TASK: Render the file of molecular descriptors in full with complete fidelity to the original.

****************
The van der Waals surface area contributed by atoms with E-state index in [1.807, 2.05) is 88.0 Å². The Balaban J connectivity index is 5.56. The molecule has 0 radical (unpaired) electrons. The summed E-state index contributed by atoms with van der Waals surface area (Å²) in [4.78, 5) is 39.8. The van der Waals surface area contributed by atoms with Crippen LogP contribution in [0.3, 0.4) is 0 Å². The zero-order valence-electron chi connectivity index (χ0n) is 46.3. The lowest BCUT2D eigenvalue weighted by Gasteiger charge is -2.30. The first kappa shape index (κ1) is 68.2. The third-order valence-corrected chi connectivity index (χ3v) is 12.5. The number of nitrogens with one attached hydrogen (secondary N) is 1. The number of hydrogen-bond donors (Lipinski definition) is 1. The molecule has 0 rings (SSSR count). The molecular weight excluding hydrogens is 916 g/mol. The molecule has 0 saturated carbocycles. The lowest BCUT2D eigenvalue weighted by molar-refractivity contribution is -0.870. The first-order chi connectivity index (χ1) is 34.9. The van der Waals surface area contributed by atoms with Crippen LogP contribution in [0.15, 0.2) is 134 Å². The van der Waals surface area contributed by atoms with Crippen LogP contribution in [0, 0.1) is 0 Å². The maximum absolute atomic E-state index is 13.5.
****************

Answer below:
The van der Waals surface area contributed by atoms with E-state index in [1.807, 2.05) is 88.0 Å². The Balaban J connectivity index is 5.56. The molecule has 0 radical (unpaired) electrons. The summed E-state index contributed by atoms with van der Waals surface area (Å²) in [4.78, 5) is 39.8. The van der Waals surface area contributed by atoms with Crippen LogP contribution in [0.3, 0.4) is 0 Å². The zero-order valence-electron chi connectivity index (χ0n) is 46.3. The lowest BCUT2D eigenvalue weighted by Gasteiger charge is -2.30. The first kappa shape index (κ1) is 68.2. The third-order valence-corrected chi connectivity index (χ3v) is 12.5. The number of nitrogens with one attached hydrogen (secondary N) is 1. The number of hydrogen-bond donors (Lipinski definition) is 1. The molecule has 0 rings (SSSR count). The molecular weight excluding hydrogens is 916 g/mol. The molecule has 0 saturated carbocycles. The lowest BCUT2D eigenvalue weighted by molar-refractivity contribution is -0.870. The first-order chi connectivity index (χ1) is 34.9. The van der Waals surface area contributed by atoms with Crippen LogP contribution in [0.15, 0.2) is 134 Å². The van der Waals surface area contributed by atoms with Crippen LogP contribution in [0, 0.1) is 0 Å². The maximum absolute atomic E-state index is 13.5.